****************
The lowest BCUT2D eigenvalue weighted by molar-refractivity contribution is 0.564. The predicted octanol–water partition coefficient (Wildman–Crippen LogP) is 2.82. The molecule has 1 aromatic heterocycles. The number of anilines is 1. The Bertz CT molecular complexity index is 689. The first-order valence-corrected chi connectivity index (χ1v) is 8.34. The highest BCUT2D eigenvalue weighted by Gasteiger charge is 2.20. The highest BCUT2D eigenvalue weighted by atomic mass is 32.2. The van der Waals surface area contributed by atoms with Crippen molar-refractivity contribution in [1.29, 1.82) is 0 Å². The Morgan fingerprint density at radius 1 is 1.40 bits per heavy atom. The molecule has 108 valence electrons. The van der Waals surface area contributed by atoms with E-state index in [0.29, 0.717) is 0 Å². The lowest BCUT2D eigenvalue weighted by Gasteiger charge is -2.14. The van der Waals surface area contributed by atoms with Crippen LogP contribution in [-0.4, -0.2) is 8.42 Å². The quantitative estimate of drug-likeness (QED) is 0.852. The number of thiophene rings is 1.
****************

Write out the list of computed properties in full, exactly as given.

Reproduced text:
The lowest BCUT2D eigenvalue weighted by molar-refractivity contribution is 0.564. The predicted octanol–water partition coefficient (Wildman–Crippen LogP) is 2.82. The molecule has 1 aromatic heterocycles. The number of anilines is 1. The Bertz CT molecular complexity index is 689. The first-order valence-corrected chi connectivity index (χ1v) is 8.34. The highest BCUT2D eigenvalue weighted by Gasteiger charge is 2.20. The highest BCUT2D eigenvalue weighted by atomic mass is 32.2. The van der Waals surface area contributed by atoms with Crippen molar-refractivity contribution in [1.29, 1.82) is 0 Å². The Morgan fingerprint density at radius 1 is 1.40 bits per heavy atom. The molecule has 108 valence electrons. The van der Waals surface area contributed by atoms with E-state index in [0.29, 0.717) is 0 Å². The lowest BCUT2D eigenvalue weighted by Gasteiger charge is -2.14. The van der Waals surface area contributed by atoms with Crippen LogP contribution in [-0.4, -0.2) is 8.42 Å². The quantitative estimate of drug-likeness (QED) is 0.852. The number of thiophene rings is 1.